British director Rob Savage captured lockdown perfectly in 2020 with his Zoom-based horror, Host. And now that we’re allowed out of the house again, he’s back to scare your pants off with The Boogeyman, an adaptation of the Stephen King short story first published in 1973.
“I remember reading the short story when I was a kid, and it scared the fuck out of me,” Savage tells Den of Geek magazine. “And so when I got an email in my inbox that they were looking for somebody to work on an adaptation of it, that immediately made the hairs on the back of my neck stand up because I thought there was something potentially brilliant there.”
The story sees a distressed man named Lester Billings arrive at the office of a psychiatrist with a tale of the deaths of his three children, which he believes is at the hands of the terrifying “Boogeyman” stalking his family. Savage’s movie, based on an initial script by A Quiet Place writers Bryan Woods and Scott Beck, and honed by Black Swan writer Mark Heyman, expands the story beyond King’s tale.
The film focuses on the Harper girls who are grieving the loss of their mother, and their therapist father who isn’t dealing with it very well. He receives a visit from Billings with his terrifying tale and starts to suspect The Boogeyman has taken up residence in his own house.
But what is The Boogeyman?
“The Boogeyman is just the name that a child in the dark gives it,” Savage explains. “I had this idea that this creature is almost elemental. It was the first thing lurking in the darkness when the cavemen were huddling around their fire. It had to feel kind of weathered and eternal, and there had to be something kind of recognizably human about it in a very fucked up, perverted, malformed kind of way.”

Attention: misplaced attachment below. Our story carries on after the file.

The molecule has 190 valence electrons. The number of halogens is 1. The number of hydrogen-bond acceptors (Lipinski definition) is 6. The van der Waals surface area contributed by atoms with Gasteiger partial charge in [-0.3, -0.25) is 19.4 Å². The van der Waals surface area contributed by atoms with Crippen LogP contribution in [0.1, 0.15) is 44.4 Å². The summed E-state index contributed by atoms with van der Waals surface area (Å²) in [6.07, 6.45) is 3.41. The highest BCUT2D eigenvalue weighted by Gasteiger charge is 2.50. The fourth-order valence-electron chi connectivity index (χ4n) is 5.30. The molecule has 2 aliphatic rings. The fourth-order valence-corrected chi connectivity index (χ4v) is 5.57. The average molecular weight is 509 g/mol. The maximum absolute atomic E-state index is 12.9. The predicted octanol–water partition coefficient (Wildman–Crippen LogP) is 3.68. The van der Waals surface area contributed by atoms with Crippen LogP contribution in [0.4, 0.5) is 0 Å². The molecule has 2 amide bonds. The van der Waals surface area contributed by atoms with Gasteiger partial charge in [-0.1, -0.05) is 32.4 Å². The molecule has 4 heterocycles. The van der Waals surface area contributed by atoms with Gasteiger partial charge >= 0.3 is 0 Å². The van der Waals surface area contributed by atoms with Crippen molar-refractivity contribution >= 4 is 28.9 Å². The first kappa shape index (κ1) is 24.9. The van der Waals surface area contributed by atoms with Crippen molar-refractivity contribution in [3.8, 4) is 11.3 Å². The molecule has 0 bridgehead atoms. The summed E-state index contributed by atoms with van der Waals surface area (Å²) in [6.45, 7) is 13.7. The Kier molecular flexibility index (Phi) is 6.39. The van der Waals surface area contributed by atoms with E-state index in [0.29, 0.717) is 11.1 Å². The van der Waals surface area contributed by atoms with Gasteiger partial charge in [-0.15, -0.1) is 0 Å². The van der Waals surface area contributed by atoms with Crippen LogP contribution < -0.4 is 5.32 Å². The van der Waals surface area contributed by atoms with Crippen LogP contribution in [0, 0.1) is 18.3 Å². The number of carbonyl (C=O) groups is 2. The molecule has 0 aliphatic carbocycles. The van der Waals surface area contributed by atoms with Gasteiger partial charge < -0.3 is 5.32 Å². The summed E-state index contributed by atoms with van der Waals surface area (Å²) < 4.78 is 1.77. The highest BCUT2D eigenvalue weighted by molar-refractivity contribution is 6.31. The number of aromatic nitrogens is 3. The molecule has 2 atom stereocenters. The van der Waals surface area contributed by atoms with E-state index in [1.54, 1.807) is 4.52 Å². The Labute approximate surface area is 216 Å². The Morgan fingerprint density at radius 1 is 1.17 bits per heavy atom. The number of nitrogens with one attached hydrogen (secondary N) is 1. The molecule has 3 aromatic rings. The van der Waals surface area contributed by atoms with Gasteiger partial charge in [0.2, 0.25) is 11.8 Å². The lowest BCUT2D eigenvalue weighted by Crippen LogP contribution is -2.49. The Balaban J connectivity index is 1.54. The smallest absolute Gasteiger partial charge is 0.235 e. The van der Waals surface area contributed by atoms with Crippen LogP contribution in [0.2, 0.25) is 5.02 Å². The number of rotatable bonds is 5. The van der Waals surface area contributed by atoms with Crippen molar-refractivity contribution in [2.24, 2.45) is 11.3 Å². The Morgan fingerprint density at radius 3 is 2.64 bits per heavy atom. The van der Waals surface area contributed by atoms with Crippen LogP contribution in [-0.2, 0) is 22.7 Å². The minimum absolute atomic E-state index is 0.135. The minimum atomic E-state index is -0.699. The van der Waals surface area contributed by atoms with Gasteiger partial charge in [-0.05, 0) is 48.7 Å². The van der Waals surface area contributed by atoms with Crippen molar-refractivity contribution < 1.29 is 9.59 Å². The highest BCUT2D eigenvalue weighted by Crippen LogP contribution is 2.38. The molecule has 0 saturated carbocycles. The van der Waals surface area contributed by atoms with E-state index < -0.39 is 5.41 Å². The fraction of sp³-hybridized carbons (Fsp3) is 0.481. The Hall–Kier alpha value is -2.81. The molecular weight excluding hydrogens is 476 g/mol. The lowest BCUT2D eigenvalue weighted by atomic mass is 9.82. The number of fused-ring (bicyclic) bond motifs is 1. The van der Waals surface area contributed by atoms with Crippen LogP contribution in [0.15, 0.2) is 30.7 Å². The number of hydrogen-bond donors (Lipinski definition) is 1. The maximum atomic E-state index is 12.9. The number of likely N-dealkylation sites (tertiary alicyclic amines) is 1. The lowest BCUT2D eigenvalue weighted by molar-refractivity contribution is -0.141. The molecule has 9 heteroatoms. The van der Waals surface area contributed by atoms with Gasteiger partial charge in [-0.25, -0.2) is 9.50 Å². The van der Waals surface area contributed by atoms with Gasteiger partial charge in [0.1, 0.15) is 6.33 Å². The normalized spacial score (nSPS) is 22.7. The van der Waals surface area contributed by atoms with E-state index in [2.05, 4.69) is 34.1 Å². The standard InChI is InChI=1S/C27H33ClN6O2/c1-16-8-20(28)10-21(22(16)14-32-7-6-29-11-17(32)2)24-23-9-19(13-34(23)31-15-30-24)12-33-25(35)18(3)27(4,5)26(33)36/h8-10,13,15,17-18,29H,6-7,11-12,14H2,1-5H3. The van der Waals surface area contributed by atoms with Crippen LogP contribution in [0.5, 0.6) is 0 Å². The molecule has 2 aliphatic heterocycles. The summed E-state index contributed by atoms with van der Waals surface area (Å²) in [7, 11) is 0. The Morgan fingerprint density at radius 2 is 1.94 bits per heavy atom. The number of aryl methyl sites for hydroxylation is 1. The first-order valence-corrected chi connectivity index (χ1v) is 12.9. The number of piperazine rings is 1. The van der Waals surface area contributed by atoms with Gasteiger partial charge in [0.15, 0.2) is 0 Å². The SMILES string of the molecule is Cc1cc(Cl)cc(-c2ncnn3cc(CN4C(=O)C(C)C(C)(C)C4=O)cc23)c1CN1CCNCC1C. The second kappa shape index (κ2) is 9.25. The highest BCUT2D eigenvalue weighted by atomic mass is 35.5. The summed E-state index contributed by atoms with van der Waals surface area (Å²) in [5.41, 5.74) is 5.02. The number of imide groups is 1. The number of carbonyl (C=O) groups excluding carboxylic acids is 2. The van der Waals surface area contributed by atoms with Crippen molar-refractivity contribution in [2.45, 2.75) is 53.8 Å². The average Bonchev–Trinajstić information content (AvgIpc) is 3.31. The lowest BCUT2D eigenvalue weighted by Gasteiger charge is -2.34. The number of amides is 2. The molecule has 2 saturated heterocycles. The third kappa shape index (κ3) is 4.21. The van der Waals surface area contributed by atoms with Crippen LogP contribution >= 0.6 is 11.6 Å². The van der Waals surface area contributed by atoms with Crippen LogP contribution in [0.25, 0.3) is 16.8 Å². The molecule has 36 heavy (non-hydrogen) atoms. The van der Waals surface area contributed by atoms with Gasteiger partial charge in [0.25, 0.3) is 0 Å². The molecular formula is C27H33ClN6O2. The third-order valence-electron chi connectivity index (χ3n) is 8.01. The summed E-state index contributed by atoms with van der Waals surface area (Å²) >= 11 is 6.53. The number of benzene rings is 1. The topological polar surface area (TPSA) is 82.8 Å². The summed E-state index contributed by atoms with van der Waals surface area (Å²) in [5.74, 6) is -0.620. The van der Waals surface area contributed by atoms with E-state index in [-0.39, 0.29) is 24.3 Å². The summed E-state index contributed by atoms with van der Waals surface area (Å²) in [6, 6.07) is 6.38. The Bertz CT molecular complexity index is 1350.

Savage is clear that this is a creature feature (and we will get to see the creature) but that it’s also a haunted house movie. He says his points of reference were classic gothic horror movies The Innocents and The Haunting, though his pitch “was Poltergeist meets Ordinary People.”
“It’s going to be a fun, scary-as-fuck horror movie where the drama scenes feel properly meaty, nuanced, and true to the experience of grieving,” says Savage. “It’s a movie that’s hopefully not afraid to dive into the darker aspects of the characters. It’s a fun 90-minute horror movie at its core, but it doesn’t skimp on the drama.”
Meanwhile, his approach to the creature reveal had different inspirations.
“You don’t actually see the creature as much as perhaps you think. We took the same approach as Jaws or Alien. Every single cut of the movie, I was timing the amount of screen time the creature got and comparing it to those movies because I felt like that was about the perfect amount of screen time.”
The creature is a CG creation, but Savage explains he 3D printed a Boogeyman head which he would slather with K-Y Jelly, light, and shoot to give the VFX a reference point. It’s currently sitting on his coffee table.
The Mindy Project mainstay Chris Messina plays Doctor Harper, with The Suicide Squad’s David Dastmalchian as Billings, but Savage says it’s the daughters who have to do the seriously heavy lifting.
“Sophie Thatcher is in almost every single shot of this movie. I don’t think either of us realized how much she had to do day by day, how much she had to carry this film, and what an insane level she has to be at constantly,” he says. “We’re talking Florence Pugh in Midsommar [levels]. She was the most committed actor I’ve ever worked with.”
Savage also describes Vivien Lyra Blair, who was just 9 at the time of filming, as “one of the smartest, wisest, most talented people I’ve ever worked with.”
So could there be potential for a sequel? Savage isn’t ruling it out.
“You can’t leave the cinema feeling as though the evil has been vanquished because then you’re missing the point that the Boogeyman is representative of everything that your mind conjures when you stare into the dark corner of your room when you wake up at 3 a.m.,” he explains. “The Boogeyman has always existed and always will.” Brrr…